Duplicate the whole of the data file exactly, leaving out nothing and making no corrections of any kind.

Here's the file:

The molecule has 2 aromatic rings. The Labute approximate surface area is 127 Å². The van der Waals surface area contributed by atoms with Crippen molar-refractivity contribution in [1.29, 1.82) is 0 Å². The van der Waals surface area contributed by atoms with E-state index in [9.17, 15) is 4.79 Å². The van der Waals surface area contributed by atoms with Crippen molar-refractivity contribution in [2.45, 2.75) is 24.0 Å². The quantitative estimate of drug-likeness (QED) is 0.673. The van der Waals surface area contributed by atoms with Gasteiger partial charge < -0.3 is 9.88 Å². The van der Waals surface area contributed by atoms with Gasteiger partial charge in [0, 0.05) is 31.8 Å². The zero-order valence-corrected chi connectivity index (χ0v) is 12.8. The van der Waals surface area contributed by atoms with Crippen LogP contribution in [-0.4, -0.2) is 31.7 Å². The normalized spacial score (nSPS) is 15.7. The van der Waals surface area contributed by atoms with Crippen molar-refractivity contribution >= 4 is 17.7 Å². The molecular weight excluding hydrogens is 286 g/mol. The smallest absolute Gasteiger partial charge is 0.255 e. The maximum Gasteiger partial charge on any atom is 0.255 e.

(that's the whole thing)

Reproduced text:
The molecule has 2 aromatic rings. The Labute approximate surface area is 127 Å². The van der Waals surface area contributed by atoms with Crippen molar-refractivity contribution in [1.29, 1.82) is 0 Å². The van der Waals surface area contributed by atoms with E-state index in [9.17, 15) is 4.79 Å². The van der Waals surface area contributed by atoms with Crippen molar-refractivity contribution in [2.45, 2.75) is 24.0 Å². The quantitative estimate of drug-likeness (QED) is 0.673. The van der Waals surface area contributed by atoms with Gasteiger partial charge < -0.3 is 9.88 Å². The van der Waals surface area contributed by atoms with Gasteiger partial charge in [0, 0.05) is 31.8 Å². The zero-order valence-corrected chi connectivity index (χ0v) is 12.8. The van der Waals surface area contributed by atoms with Crippen LogP contribution in [-0.4, -0.2) is 31.7 Å². The normalized spacial score (nSPS) is 15.7. The van der Waals surface area contributed by atoms with Crippen molar-refractivity contribution >= 4 is 17.7 Å². The molecular weight excluding hydrogens is 286 g/mol. The smallest absolute Gasteiger partial charge is 0.255 e. The maximum Gasteiger partial charge on any atom is 0.255 e.